January 17, 2007 | David F. Coppedge

Dinosaur Fight or Common Fate?

A fossil discovery by amateurs in Montana, reported by the Great Falls Tribune, shows “a meat-eater and a plant-eater – with their tails crossed like swords.”  The fossils show “remarkable detail, right down to tendons and teeth.”  The three amateur discoverers had been scouting on private property in Garfield County.  Finding bone fragments on a canyon floor, they noticed they came from bone sticking out of the hill in crumbly stone on the hillside. 

He scrambled about 20 feet up the side of the canyon, following a trail of bone fragments, to a flat ledge where he saw what was unmistakably a large fossil: a dinosaur pelvis exposed in the rock.
    “Literally his butt was hanging out of the hill,” [Mark] Eatman said.
    The team brushed away the crumbly stone, exposing a femur articulated into the pelvis and, even more striking, tendons.
    “To see them like guitar strings going down the side of this big bone was pretty amazing,” Eatman said.

The “world-class dinosaur find” included a Gorgosaur (like a T. rex) and a ceratopsian.  The carnivore was nearly 100% complete except for a claw.
    The article discussed two controversies.  The primary dispute was about the rights of amateurs to find and sell fossils (see also a Nature article this week).  Another concerned the circumstances of the burial.  The discoverers found a tooth in the back of the plant-eater and wondered if the two were locked in combat when they died.  A paleontologist had another view.  “Based on the placement of the skeletons, it’s more likely that the two unfortunates were victims of a flood event and their bodies washed up on the same sandbar,” he said.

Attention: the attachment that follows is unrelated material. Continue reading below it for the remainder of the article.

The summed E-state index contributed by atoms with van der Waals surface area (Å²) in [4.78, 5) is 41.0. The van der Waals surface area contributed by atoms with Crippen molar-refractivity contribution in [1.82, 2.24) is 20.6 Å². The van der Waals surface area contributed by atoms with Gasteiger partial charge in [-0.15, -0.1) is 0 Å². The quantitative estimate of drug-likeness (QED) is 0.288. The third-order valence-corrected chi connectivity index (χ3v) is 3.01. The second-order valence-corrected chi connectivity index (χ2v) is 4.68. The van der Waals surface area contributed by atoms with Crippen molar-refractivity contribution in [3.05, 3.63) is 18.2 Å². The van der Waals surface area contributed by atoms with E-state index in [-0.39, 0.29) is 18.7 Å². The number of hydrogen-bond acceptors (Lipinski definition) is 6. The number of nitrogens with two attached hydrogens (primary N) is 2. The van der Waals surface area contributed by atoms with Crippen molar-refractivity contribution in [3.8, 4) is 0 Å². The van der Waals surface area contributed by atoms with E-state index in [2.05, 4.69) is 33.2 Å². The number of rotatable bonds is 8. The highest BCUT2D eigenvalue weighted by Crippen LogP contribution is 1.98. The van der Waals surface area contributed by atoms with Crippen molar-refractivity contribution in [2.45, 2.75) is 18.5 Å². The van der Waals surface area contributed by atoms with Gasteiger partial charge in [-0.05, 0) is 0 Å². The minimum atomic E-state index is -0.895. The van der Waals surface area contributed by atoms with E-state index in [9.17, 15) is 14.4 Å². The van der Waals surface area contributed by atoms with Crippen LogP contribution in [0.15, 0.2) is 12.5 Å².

The hypothesis of mortal combat appeals to our sense of drama from seeing B-movies of dinosaurs, but think about it: would Gorgon be thinking about a meal while drowning?  The pro believed that they were buried in a flood event.  That’s a common explanation for a dinosaur here, a dinosaur there, and a dinosaur over yonder.  The impressive wall of bone at Dinosaur National Monument far to the south in Utah is also explained by watery burial.  They never seem to consider connecting the dots that maybe the same flood event buried them all.  For tendons and articulated limbs to be preserved it must have been a very unusual and widespread event, unlike anything ever seen in Dinotopia before.  Does their entombment in crumbly rock really support the notion that the burial occurred 75 million years ago, and that these explorers happened along just as the bones were disintegrating?  Only if one believes in dumb luck.

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Categories: Dinosaurs, Fossils

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